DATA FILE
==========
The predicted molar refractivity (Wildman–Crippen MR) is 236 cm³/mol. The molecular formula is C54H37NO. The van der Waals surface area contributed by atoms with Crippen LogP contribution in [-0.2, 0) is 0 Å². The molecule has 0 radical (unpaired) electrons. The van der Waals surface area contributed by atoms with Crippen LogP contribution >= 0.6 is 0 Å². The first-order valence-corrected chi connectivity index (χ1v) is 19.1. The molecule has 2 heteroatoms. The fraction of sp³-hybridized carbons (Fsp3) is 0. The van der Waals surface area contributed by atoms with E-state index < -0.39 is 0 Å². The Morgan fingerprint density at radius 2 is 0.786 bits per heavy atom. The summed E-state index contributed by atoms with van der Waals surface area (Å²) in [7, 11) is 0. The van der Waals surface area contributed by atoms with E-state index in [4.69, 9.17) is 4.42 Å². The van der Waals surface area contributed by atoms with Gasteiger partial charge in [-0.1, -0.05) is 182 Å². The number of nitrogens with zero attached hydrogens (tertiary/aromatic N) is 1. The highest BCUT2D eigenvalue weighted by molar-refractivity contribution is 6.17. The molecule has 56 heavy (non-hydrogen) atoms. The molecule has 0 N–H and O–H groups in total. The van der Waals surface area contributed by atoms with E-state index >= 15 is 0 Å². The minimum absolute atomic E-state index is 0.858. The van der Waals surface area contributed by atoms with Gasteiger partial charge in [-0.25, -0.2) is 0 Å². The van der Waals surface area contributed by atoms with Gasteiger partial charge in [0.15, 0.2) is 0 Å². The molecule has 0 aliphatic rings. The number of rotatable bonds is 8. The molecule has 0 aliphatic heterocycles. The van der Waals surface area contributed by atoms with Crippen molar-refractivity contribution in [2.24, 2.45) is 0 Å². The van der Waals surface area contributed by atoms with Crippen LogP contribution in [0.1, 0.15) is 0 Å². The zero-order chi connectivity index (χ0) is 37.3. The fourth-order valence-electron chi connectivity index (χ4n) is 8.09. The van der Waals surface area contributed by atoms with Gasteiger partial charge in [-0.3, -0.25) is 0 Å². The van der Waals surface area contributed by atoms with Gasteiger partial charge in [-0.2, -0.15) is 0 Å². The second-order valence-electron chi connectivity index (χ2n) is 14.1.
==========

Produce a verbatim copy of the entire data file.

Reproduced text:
The predicted molar refractivity (Wildman–Crippen MR) is 236 cm³/mol. The molecular formula is C54H37NO. The van der Waals surface area contributed by atoms with Crippen LogP contribution in [-0.2, 0) is 0 Å². The molecule has 0 radical (unpaired) electrons. The van der Waals surface area contributed by atoms with Crippen LogP contribution >= 0.6 is 0 Å². The first-order valence-corrected chi connectivity index (χ1v) is 19.1. The molecule has 2 heteroatoms. The fraction of sp³-hybridized carbons (Fsp3) is 0. The van der Waals surface area contributed by atoms with E-state index < -0.39 is 0 Å². The Morgan fingerprint density at radius 2 is 0.786 bits per heavy atom. The summed E-state index contributed by atoms with van der Waals surface area (Å²) in [7, 11) is 0. The van der Waals surface area contributed by atoms with E-state index in [4.69, 9.17) is 4.42 Å². The van der Waals surface area contributed by atoms with Gasteiger partial charge in [-0.1, -0.05) is 182 Å². The number of nitrogens with zero attached hydrogens (tertiary/aromatic N) is 1. The highest BCUT2D eigenvalue weighted by molar-refractivity contribution is 6.17. The molecule has 56 heavy (non-hydrogen) atoms. The molecule has 0 N–H and O–H groups in total. The van der Waals surface area contributed by atoms with E-state index >= 15 is 0 Å². The minimum absolute atomic E-state index is 0.858. The van der Waals surface area contributed by atoms with Gasteiger partial charge in [-0.25, -0.2) is 0 Å². The van der Waals surface area contributed by atoms with Gasteiger partial charge in [0.15, 0.2) is 0 Å². The molecule has 0 aliphatic rings. The number of rotatable bonds is 8. The molecule has 0 aliphatic heterocycles. The van der Waals surface area contributed by atoms with Crippen molar-refractivity contribution in [2.24, 2.45) is 0 Å². The van der Waals surface area contributed by atoms with Crippen LogP contribution in [0.1, 0.15) is 0 Å². The zero-order chi connectivity index (χ0) is 37.3. The fourth-order valence-electron chi connectivity index (χ4n) is 8.09. The van der Waals surface area contributed by atoms with Gasteiger partial charge in [-0.3, -0.25) is 0 Å². The van der Waals surface area contributed by atoms with Gasteiger partial charge in [-0.2, -0.15) is 0 Å². The second-order valence-electron chi connectivity index (χ2n) is 14.1.